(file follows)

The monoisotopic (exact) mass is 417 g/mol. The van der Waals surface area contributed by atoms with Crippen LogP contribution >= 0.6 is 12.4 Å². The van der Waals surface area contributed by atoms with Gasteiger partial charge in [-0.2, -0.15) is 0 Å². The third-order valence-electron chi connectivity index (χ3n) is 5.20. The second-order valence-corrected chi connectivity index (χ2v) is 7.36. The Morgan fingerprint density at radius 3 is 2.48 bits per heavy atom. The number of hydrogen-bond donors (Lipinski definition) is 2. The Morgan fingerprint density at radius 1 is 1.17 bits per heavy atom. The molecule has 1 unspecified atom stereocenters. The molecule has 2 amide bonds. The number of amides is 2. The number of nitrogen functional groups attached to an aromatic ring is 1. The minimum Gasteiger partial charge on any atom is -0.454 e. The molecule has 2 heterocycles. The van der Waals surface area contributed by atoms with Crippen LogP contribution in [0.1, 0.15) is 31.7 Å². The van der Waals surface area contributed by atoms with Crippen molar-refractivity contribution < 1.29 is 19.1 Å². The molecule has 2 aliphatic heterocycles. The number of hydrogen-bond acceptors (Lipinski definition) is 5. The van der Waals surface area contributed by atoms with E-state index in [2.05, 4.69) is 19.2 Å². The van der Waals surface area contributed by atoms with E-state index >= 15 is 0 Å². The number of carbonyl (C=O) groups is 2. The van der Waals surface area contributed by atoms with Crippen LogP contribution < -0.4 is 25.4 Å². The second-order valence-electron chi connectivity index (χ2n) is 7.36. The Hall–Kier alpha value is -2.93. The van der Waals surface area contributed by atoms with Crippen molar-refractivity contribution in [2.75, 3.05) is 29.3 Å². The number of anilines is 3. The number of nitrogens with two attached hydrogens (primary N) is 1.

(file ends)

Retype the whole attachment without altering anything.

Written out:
The monoisotopic (exact) mass is 417 g/mol. The van der Waals surface area contributed by atoms with Crippen LogP contribution >= 0.6 is 12.4 Å². The van der Waals surface area contributed by atoms with Gasteiger partial charge in [-0.2, -0.15) is 0 Å². The third-order valence-electron chi connectivity index (χ3n) is 5.20. The second-order valence-corrected chi connectivity index (χ2v) is 7.36. The Morgan fingerprint density at radius 3 is 2.48 bits per heavy atom. The number of hydrogen-bond donors (Lipinski definition) is 2. The Morgan fingerprint density at radius 1 is 1.17 bits per heavy atom. The molecule has 1 unspecified atom stereocenters. The molecule has 2 amide bonds. The number of amides is 2. The number of nitrogen functional groups attached to an aromatic ring is 1. The minimum Gasteiger partial charge on any atom is -0.454 e. The molecule has 2 heterocycles. The van der Waals surface area contributed by atoms with Crippen LogP contribution in [0.1, 0.15) is 31.7 Å². The van der Waals surface area contributed by atoms with Crippen molar-refractivity contribution < 1.29 is 19.1 Å². The molecule has 2 aliphatic heterocycles. The number of hydrogen-bond acceptors (Lipinski definition) is 5. The van der Waals surface area contributed by atoms with E-state index in [2.05, 4.69) is 19.2 Å². The van der Waals surface area contributed by atoms with E-state index >= 15 is 0 Å². The number of carbonyl (C=O) groups is 2. The van der Waals surface area contributed by atoms with Crippen LogP contribution < -0.4 is 25.4 Å². The second-order valence-electron chi connectivity index (χ2n) is 7.36. The Hall–Kier alpha value is -2.93. The van der Waals surface area contributed by atoms with Crippen molar-refractivity contribution in [2.75, 3.05) is 29.3 Å². The number of anilines is 3. The number of nitrogens with two attached hydrogens (primary N) is 1.